Sennet v. St Martin Parish Correctional Facility et al

Filing 11

MEMORANDUM ORDER: Directing plaintiff to amend complaint. Pro Se Response due by 2/8/2018. Signed by Magistrate Judge Patrick J Hanna on 1/9/2018. (crt,Haik, K)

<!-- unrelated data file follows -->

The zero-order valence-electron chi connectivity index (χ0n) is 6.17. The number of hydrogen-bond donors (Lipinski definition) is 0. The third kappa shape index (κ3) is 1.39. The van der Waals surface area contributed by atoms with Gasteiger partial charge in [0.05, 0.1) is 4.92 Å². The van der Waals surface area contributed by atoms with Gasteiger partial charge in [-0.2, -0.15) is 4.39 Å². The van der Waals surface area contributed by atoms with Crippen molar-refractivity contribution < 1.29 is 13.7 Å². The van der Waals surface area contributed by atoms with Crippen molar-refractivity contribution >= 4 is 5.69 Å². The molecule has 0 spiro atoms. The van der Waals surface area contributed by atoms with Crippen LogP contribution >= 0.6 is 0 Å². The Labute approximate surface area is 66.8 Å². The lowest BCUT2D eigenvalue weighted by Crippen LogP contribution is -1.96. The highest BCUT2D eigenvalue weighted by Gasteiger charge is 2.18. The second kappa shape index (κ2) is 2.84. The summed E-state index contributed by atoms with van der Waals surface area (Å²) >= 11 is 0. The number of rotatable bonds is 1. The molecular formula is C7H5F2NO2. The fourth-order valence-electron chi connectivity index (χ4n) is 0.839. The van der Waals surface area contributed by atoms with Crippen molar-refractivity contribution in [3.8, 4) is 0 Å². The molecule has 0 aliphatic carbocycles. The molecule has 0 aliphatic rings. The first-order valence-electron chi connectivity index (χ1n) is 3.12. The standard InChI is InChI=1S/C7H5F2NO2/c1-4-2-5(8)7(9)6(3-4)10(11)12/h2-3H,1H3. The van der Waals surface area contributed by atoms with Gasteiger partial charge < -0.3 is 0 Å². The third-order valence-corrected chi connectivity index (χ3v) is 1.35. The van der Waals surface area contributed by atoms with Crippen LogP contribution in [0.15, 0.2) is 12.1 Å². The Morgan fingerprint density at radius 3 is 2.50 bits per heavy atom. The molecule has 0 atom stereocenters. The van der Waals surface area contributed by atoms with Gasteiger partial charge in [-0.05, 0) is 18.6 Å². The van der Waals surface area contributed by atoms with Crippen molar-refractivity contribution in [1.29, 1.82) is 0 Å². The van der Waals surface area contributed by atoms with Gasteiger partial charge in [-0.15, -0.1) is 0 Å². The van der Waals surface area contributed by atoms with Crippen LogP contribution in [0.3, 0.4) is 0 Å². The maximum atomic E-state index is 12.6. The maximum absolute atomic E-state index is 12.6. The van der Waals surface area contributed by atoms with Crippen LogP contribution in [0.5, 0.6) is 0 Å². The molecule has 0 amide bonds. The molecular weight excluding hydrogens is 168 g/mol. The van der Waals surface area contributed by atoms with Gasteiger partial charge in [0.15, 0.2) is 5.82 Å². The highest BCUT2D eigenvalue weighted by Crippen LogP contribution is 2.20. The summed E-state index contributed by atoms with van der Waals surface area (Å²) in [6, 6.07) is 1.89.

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UNITED STATES DISTRICT COURT WESTERN DISTRICT OF LOUISIANA LAFAYETTE DIVISION DEMARQUS D. SENNET CIVIL ACTION NO. 6:17-CV-01185 VS. SECTION P UNASSIGNED DISTRICT JUDGE ST. MARTIN PARISH CORRECTIONAL FACILITY, ET AL MAGISTRATE JUDGE HANNA MEMORANDUM ORDER The plaintiff, DeMarqus D. Sennet, filed this pro se and in forma pauperis complaint on September 1, 2017, pursuant to 42 U.S.C. §1983. This matter has been referred to the undersigned for review, report, and recommendation in accordance with the provisions of 28 U.S.C. § 636 and the standing orders of the Court. Background Plaintiff’s original complaint [Rec. Doc. 6] and Amended Complaint [Rec. Doc. 10] make various allegations against numerous defendants in connection with his incarceration in both the St. Martin Parish Correctional Facility (SMPCF) and the Jefferson County (Texas) Correctional Facility (JCCF). With respect to the conditions of confinement, plaintiff makes the following allegations: (1) wasn’t allowed to shower regularly; (2) heater was turned on so he would become dehydrated; (3) he was locked in a cell with no running water or toilet and forced to urinate on the floor; (4) was forced to sleep on the floor; (5) was put in overcrowded cells; (6) was never let out on rooftop; (7) forced to shower in uncomfortable conditions;(8) he wasn’t given a towel or toilet paper; and (9) he was not allowed to use the telephone. He also makes claims that nurses and prison officials did not respond to his medical requests or grievances. However, he also references being sent to the hospital after he was jumped by two D.O.C. inmates [Rec. Doc. 6, p. 6], and for stomach issues on another occasion. [Rec. Doc. 10, p.2]. Plaintiff makes several claims of prison officials speaking poorly of him, that they “slandered’ his name with inmates, told inmates he was a homosexual, portrayed him as a child molester/pedophile, had “federal inmates and DOC inmates form (sic) everywhere and spread my name wrong,” “black balled [him] across the country,” and portrayed him as bipolar/schizophrenic. [Rec. Doc. 6, pp. 6-7] He further makes allegations of being denied access to court by prison officials who would not give him mail and/or court documents. Finally, a considerable part of plaintiff’s complaint consists of allegations against the defendants similar to the following: Defendants put cleaning supplies in the water forcing him to drink out of toilet, put blood thinners and sleeping pills in his food causing gastric problems for life, tampered with his trays causing extreme weight loss, would prematurely hang up phone calls so he would burn money on calls, would allow kitchen inmates to play with his food, causing his stomach to severely bleed every time he defecated, deputies would give inmates razors to try to cause him serious bodily harm, they tried to get inmates to rape him in a cell without cameras, put laxatives in his food so he couldn’t gain weight, withheld toothpaste after he would notice that they were tampered with, put cleaning supplies in his peanut butter, poison in his red beans and rice, implanted a chip in his face, got an inmate with an STD to try and give him an STD, posted fake images of him on Facebook, put blood in his water and food, threatened a maximum sentence to anyone who helped 2 plaintiff, “set things up so Aryan Nation could brutally harm” him, set things up so that when he went to church inmates would kill him with weapons that jailors used. With respect to certain claims, the Court needs additional detail, as discussed below. LAW AND ANALYSIS 1. Rule 8 Considerations Rule 8 of the Federal Rules of Civil Procedure does not require explicit detail, but it does require a plaintiff to allege specific facts which support the conclusion that his constitutional rights were violated by each person who is named as defendant. This conclusion must be supported by specific factual allegations stating the following: (1) the name(s) of each person who allegedly violated plaintiff’s constitutional rights; (2) a description of what actually occurred or what each defendant did to violate plaintiff’s rights; (3) the place and date(s) that each event occurred; and (4) a description of the alleged injury sustained as a result of the alleged violation. Plaintiff has named numerous defendants. He should amend to comply with Rule 8 with respect to each. 2. Conditions of Confinement Plaintiff has alleged constitutional violations in connection with the conditions at both the SMPCF and the JCCF. The Eighth Amendment's prohibition on "cruel and unusual punishments" forbids conditions of confinement "which are incompatible with `the evolving standards of decency that mark the progress of a maturing society' . . . or which `involve the unnecessary and wanton 3 infliction of pain.'" Estelle v. Gamble, 429 U.S. 97, 102-103 (1976) (citations omitted). "[C]onditions that cannot be said to be cruel and unusual under contemporary standards are not unconstitutional. To the extent that such conditions are restrictive and even harsh, they are part of the penalty that criminal offenders pay for their offenses against society." Rhodes v. Chapman, 452 U.S. 337, 347 (1981). A state actor may be liable under § 1983 only if he "was personally involved in the acts causing the deprivation of his constitutional rights or a causal connection exists between an act of the official and the alleged constitutional violation." Douthit v. Jones, 641 F.2d 345, 346 (1981). Furthermore, the official must have acted with deliberate indifference to a known risk of harm to be liable under § 1983. An official is deliberately indifferent to an inmate's health and safety in violation of the Eighth Amendment "only if he knows that the inmates face a substantial risk of serious harm and disregards that risk by failing to take reasonable measures to abate it." Farmer v. Brennan, 511 U.S. 825, 847 (1994); Jones v. Greninger, 188 F.3d 322, 326 (5th Cir. 1999). "Deliberate indifference cannot be inferred merely from a negligent or even a grossly negligent response to a substantial risk of harm." Thompson v. Upshur County, TX, 245 F.3d 447, 459 (5th Cir. 2001). The plaintiff must prove facts sufficient to show "at a minimum, that the prison officials realized there was imminent danger and have refused—consciously refused, knowingly refused—to do anything about it." Campbell v. Greer, 831 F.2d 700, 702 (7th Cir. 1987). With respect to plaintiff’s claim that he was not allowed to shower regularly, plaintiff is instructed to amend in accordance with Rule 8, above. Specifically, he should provide the Court with the name of the facility at which the violations occurred, name of the person or persons who 4 did not allow him to shower, the dates on which he was not allowed a shower, and a description of any alleged injury sustained as a result. Plaintiff asserts that he was locked in cell with no running water or toilet and forced to urinate on the floor. He goes on to state that he got “bumps” on his body from the “filthy conditions.” [Rec. Doc. 6, p. 6] He should amend to provide more details regarding the claim, i.e., the length of time he was in a cell with no running water or toilet, the reason he was in this cell, the name of the of the facility at which the violations occurred, name of the person or persons responsible for placing him in this cell, whether he sustained any injury, physical or emotional, from the time spent in this cell, (were the bumps a result of the time spent in this cell?) and any other factual allegations that would go toward an argument that his time in this cell deprived him of the “minimal measure of life’s necessities,” as required under the Eighth Amendment. Plaintiff should also amend giving the same information requested above in relation to his claim that he was placed in crowded cells, as well as his claim that he was not given towels after a shower or toilet paper. Finally, with respect to his claim that he was not allowed to use the telephone, plaintiff should amend to name the facility at which the violations occurred, the person or persons who would not allow him access to the telephone, the reasons he was denied access, whether he was denied access as a result of a disciplinary action, whether he was allowed other forms of communication, such as materials to write letters, the date/dates on which he was denied access, the length of time he was denied access, whether he was DENIED total access or rather, his use was restricted. 3. Access to Courts 5 Plaintiff alleges that court documents and mail were withheld from him. It is clearly established that prisoners have a constitutionally protected right of access to the courts. See Bounds v. Smith, 430 U.S. 817, 821(1977). The Supreme Court has stated that this right of access “is founded in the Due Process Clause and assures that no person will be denied the opportunity to present to the judiciary allegations concerning violations of fundamental constitutional rights.” Wolff v. McDonnell, 418 U.S. 539 (1974). The Supreme Court has also viewed the right of access to the courts as one aspect of the First Amendment right to petition the government for grievances. See California Motor Transport Co. v. Trucking Unlimited, 404 U.S. 508, 510 (1972). While the precise contours of a prisoner's right of access to the courts remain somewhat obscure, the Supreme Court has not extended this right to encompass more than the ability of an inmate to prepare and transmit a necessary legal document to a court. See Wolff, 418 U.S. at 576; Bounds, 430 U.S. at 828 (describing the right of access to the courts as requiring prison officials to provide prisoners with adequate law libraries or assistance from trained legal personnel); cf. Houston v. Lack, 487 U.S. 266, 270–76 (1988) (noting that prison authorities cannot take actions which delay the mailing of an inmate's legal papers when such a delay effectively denies the inmate's access to the courts). Plaintiff should amend his complaint to name the facility at which the violations occurred and the person or persons who would not give him court documents or would withhold mail. He should specify what court documents he was not given and what mail was withheld from him. Finally, he should assert how he was prejudiced by these actions. Biliski v. Harborth, 55 F.3d 160 (5th Cir.1995). 4. Medical 6 Finally, plaintiff makes vague allegations of denials of medical requests or grievances [Rec. Doc. 6, p. 5-6] and of ailments, including, “hurt to deficate (sic), “ spit up blood,” and “body would be in excrutiating (sic) pain.” [Rec. Doc. 6, p. 7] Medical care claims arise under the Eighth Amendment’s prohibition against cruel and unusual punishment. Plaintiff’s claim amounts to an Eighth Amendment violation only if he can establish deliberate indifference resulting in substantial harm. Easter v. Powell, 467 F.3d 459, 463 (5th Cir. 2006). The facts underlying a claim of deliberate indifference must clearly establish the serious medical need in question and the alleged indifference of the prison officials. Johnson v. Treen, 759 F.2d 1236, 1238 (5th Cir. 1985). “A serious medical need is one for which treatment has been recommended or for which the need is so apparent that even laymen would recognize that care is required.” Gobert v. Caldwell, 463 F.3d 339, 345 n.12 (5th Cir. 2006). “Deliberate indifference is an extremely high standard to meet.” Domino v. Texas Dep’t of Crim. Justice, 239 F.3d 752, 756 (5th Cir. 2001). “[T]he plaintiff must show that the officials refused to treat him, ignored his complaints, intentionally treated him incorrectly, or engaged in any similar conduct that would clearly evince a wanton disregard for any serious medical needs.” Id. (internal quotation marks and citation omitted). “[M]ere negligence, neglect, or medical malpractice” do not constitute deliberate indifference. Varnado v. Lynaugh, 920 F.2d 320, 321 (5th Cir. 1991). Even “gross negligence” does not establish deliberate indifference. Hernandez v. Tex. Dep’t of Prot. and Reg. Servs., 380 F.3d 872, 882 (5th Cir. 2004). Plaintiff should amend to provide the name of the facility at which the violations occurred, name of the person or persons he alleges denied him medical care, the dates on which the denials occurred, a more detailed description of the constitutional violation(s) alleged, his medical condition, the treatment he claims that he was entitled to and the injuries and the harm 7 sustained as a result of the defendants’ fault. Finally, he should demonstrate deliberate indifference on the part of each defendant. Before this court determines the proper disposition of plaintiff’s claims, plaintiff should be given the opportunity to remedy the deficiencies of his complaint. Spears v. McCotter, 766 F.2d 179 (5th Cir. 1985). THE CLERK IS DIRECTED to serve the plaintiff with a copy of this Order. IT IS ORDERED that plaintiff amend his complaint within thirty (30) days of the filing of this order to cure the deficiencies as outlined above, and alternatively, dismiss those claims plaintiff is unable to cure through amendment. Failure to comply with this order may result in dismissal of this action as frivolous under 28 U.S.C. § 1915(e)(2)(B)(i) or under Rule 41(b) or 16(f) of the Federal Rules of Civil Procedure. Plaintiff is further required to notify the Court of any change in his address under U.L.R. 41.3W. Signed this 9th day of January, 2018 at Lafayette, Louisiana. ____________________________________________ PATRICK J. HANNA UNITED STATES MAGISTRATE JUDGE 8